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Analysis of Different Methods to find Prime Number in Python
• Difficulty Level : Hard
• Last Updated : 21 Jan, 2021

If you participate in the competitive programming, you might be familiar with the fact that questions related to Prime numbers are one of the choices of the problem setter. Here, we will discuss how to optimize your function which checks for the Prime number in the given set of range and will also calculate the timings to execute them.
Going by definition, a Prime number is a positive integer which is divisible only by itself and 1. For example: 2,3,5,7. But if a number is can be factored into smaller numbers, it is called Composite number. For example: 4=2*2, 6=2*3
And the integer 1 is neither a prime number nor a composite number. Checking that a number is prime is easy but efficiently checking needs some effort.

Method 1
Let us now go with the very first function to check whether a number, say n, is prime or not. In this method, we will test all divisors from 2 to n-1. We will skip 1 and n. If n is divisible by any of the divisor, the function will return False, else True.
Following are the steps used in this method:

1. If the integer is less than equal to 1, it returns False.
2. If the given number is divisible by any of the numbers from 2 to n, the function will return False
3. Else it will return True

## Python3

 `# Python Program to find prime numbers in a range``import` `time``def` `is_prime(n):``    ``if` `n <``=` `1``:``        ``return` `False``    ``for` `i ``in` `range``(``2``,n):``        ``if` `n ``%` `i ``=``=` `0``:``            ``return` `False``    ``return` `True` `# Driver function``t0 ``=` `time.time()``c ``=` `0` `#for counting` `for` `n ``in` `range``(``1``,``100000``):``    ``x ``=` `is_prime(n)``    ``c ``+``=` `x``print``(``"Total prime numbers in range :"``, c)` `t1 ``=` `time.time()``print``(``"Time required :"``, t1 ``-` `t0)`

Output:

```Total prime numbers in range: 9592
Time required: 60.702312707901```

In the above code, we check all the numbers from 1 to 100000 whether those numbers are prime or not. It has a huge runtime as shown. It takes around 1 minute to run. This is a simple approach but takes a lot of time to run. So, it is not preferred in competitive programming.

Method 2
In this method, we use a simple trick by reducing the number of divisors we check for. We have found that there is a fine line which acts as the mirror as shows the factorization below the line and factorization above the line just in reverse order. The line which divided the factors into two halves is the line of the square root of the number. If the number is a perfect square, we can shift the line by 1 and if we can get the integer value of the line which divides.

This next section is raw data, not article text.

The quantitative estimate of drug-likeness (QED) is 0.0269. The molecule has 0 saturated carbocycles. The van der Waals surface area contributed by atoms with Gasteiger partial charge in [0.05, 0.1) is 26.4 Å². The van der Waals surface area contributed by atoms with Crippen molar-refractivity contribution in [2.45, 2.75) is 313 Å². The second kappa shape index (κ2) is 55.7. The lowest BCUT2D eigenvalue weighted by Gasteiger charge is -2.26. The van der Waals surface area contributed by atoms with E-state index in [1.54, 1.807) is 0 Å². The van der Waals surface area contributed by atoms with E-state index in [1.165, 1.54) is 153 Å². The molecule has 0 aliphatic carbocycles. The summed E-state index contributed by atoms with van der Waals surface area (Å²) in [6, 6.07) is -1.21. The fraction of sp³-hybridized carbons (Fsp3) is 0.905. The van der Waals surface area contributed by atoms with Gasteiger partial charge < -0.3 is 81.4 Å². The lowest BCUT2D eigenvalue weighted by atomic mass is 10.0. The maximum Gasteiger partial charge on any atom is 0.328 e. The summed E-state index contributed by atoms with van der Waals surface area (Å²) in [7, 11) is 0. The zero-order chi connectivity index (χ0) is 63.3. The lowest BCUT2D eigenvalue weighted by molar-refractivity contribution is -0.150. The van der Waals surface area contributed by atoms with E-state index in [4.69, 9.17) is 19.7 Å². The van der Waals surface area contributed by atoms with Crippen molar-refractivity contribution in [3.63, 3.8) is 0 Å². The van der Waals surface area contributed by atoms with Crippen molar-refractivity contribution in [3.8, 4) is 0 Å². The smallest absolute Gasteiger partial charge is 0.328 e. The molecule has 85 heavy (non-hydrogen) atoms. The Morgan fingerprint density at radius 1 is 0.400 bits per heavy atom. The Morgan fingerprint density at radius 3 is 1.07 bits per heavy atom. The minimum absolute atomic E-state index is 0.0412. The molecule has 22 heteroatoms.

```36=1*36
=2*18
=3*12
=4*9
------------
=6*6
------------
=9*4
=12*3
=18*2
=36*1```

In this function, we calculate an integer, say max_div, which is the square root of the number and get its floor value using the math library of Python. In the last example, we iterate from 2 to n-1. But in this, we reduce the divisors by half as shown. You need to import the math module to get the floor and sqrt function.
Following are the steps used in this method:

1. If the integer is less than equal to 1, it returns False.
2. Now, we reduce the numbers which needs to be checked to the square root of the given number.
3. If the given number is divisible by any of the numbers from 2 to the square root of the number, the function will return False
4. Else it will return True

## Python3

 `# Python Program to find prime numbers in a range``import` `math``import` `time``def` `is_prime(n):``    ``if` `n <``=` `1``:``        ``return` `False` `    ``max_div ``=` `math.floor(math.sqrt(n))``    ``for` `i ``in` `range``(``2``, ``1` `+` `max_div):``        ``if` `n ``%` `i ``=``=` `0``:``            ``return` `False``    ``return` `True` `# Driver function``t0 ``=` `time.time()``c ``=` `0` `#for counting` `for` `n ``in` `range``(``1``,``100000``):``    ``x ``=` `is_prime(n)``    ``c ``+``=` `x``print``(``"Total prime numbers in range :"``, c)` `t1 ``=` `time.time()``print``(``"Time required :"``, t1 ``-` `t0)`

Output:

```Total prime numbers in range: 9592
Time required: 0.4116342067718506```

In the above code, we check all the numbers from 1 to 100000 whether those numbers are prime or not. It takes comparatively lesser time than the previous method. This is a bit tricky approach but makes a huge difference in the runtime of the code. So, it is more preferred in competitive programming.